# The Fifteen Puzzle can be solved in 43 "moves"

Of course, it had been previously proved that some positions of the Fifteen Puzzle require 80 moves to solve, but in that work it was assumed that a move only affects one tile at a time. Since people commonly slide up to 3 tiles in the same row or column at once, it seems natural to count such an action as a single move. With this way of counting, which we call the "multi-tile metric," the maximum number of required moves is only 43, and of the 16!/2 = 10,461,394,944,000 valid configurations of the puzzle, there are only 16 antipodes, i.e., positions that actually require 43 moves.

The 16 antipodes include two positions that are mirror-symmetric to themselves. These two positions are those that are obtained by transposing the rows and columns with respect to either diagonal. The other antipodes consist of 7 pairs of positions that are mirror-symmetric with the other. These 14 positions also include 4 pairs of neighboring positions. So only 8 of the antipodes are "strict" antipodes having the property that any move gets you one move closer to the solved state.

```Antipodes in the multi-tile metric

1  5  9 13      x 12  8  4        12  5  9  x     15 12  1  5
2  6 10 14     15 11  7  3        15  6 10 13      2  6 10  9
3  7 11 15     14 10  6  2         1  7 11 14      3  7 11 13
4  8 12  x     13  9  5  1         2  3  4  8      x  4  8 14

x 12  8  1      x 12  8  5         x 12  5  9      x 12  1  5
15 11  7  5     15 11  7  9        15  6 10 13     15  6 10  9
14 10  6  9     14 10  6 13         1  7 11 14      2  7 11 13
2  3  4 13      1  2  3  4         2  3  4  8      3  4  8 14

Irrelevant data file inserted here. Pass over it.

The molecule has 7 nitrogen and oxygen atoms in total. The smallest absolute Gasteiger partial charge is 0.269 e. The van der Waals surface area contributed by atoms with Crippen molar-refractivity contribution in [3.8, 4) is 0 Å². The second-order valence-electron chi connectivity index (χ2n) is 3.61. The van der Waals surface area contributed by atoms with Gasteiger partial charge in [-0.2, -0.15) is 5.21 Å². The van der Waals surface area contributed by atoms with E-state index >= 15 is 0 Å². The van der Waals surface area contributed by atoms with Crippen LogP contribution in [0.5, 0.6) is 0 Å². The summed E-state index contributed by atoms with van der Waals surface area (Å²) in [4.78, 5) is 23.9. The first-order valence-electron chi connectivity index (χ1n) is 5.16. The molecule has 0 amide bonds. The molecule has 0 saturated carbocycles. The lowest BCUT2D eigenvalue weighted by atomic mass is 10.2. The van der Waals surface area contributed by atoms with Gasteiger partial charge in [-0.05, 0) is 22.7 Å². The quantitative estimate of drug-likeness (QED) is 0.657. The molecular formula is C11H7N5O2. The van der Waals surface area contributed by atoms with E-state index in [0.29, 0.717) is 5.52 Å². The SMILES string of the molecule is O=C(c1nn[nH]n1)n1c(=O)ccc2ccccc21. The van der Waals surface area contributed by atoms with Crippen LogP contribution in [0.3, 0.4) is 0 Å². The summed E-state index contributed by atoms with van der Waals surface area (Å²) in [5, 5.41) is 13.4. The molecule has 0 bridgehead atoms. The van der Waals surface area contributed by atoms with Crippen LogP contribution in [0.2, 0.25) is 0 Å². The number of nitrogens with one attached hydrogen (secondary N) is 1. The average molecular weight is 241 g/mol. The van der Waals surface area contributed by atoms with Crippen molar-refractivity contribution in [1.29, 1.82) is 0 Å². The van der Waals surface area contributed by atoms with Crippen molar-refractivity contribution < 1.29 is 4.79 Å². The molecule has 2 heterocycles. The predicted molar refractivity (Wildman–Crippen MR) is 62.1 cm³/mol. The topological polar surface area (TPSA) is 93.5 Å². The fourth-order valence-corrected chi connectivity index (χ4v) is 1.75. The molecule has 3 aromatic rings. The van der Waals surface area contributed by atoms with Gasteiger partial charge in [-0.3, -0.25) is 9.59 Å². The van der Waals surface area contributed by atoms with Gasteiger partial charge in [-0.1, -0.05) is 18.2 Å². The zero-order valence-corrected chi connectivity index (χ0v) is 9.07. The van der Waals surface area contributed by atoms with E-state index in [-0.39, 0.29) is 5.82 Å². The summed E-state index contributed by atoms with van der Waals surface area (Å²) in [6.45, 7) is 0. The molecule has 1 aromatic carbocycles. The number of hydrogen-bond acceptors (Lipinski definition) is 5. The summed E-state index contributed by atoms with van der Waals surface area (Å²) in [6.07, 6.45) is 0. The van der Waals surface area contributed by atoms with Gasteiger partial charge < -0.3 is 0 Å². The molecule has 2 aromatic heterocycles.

15 12  7  1     12  8  5  9        12  8  9  x     15 12  8  2
14 10  x  5     15  7  6 13        15 11  7 13     14 11  7  1
2  6 11  9     10  x 11 14        14 10  6  4      3 10  6  5
3  4  8 13      1  2  3  4         5  1  2  3      x  4 13  9

x  8  5  9      x 15 12  1         x 12  8  9      x 12  8  2
12  7  6 13     14 10 11  9        15 11  7 13     15 11  7  1
15 11 10 14      2  6  7  5        14 10  6  4     14 10  6  5
1  3  2  4      3  4  8 13         5  1  2  3      3  4 13  9
```

The analysis assumes the goal state for the puzzle to be:

``` 1  2  3  4
5  6  7  8
9 10 11 12
13 14 15  x
```

The work was based upon a program written by Norskog in 2006. Due to not having sufficient computer power to carry through the analysis, the project was put aside until 2009 when some further analysis was done on a computer based on an Intel i7-920 CPU. After having met at the Ohio Open cubing event earlier that year, we started a collaboration and completed the analysis in 2010 with the help of the IBM Opteron Cluster 1350 ("Glenn") at the Ohio Supercomputer Center. We will publish more details on the algorithm and computation in the near future.

-Bruce Norskog (Boston area, capella321-bruce15p@yahoo.com) and Morley Davidson (Kent State University)

### Thanks

Thanks, B MacKenzie. As the Wikipedia article notes, the 15 puzzle is more of a groupoid than a group, because not all moves can be composed.

Also, thanks for the independent verification that these 16 positions require 43 moves. We also have a similar optimal solver. Internally it considers there to be just 6 moves, but what those 6 moves do depend upon the position of the empty square. Basically it tries moves in the order of which column or row the empty square ends up in. (At each move after the first, only either horizontal or vertical moves need be considered, since optimal solutions alternate between horizontal and vertical moves.) So it generates different solutions than your solver.

I note that I've used lower case letters for denoting direction the empty square moves, or upper case letters for indicating the direction tiles move. In the latter case, I use put the number before the letter, so 3L means to move 3 tiles leftward. This is the format our solver currently outputs.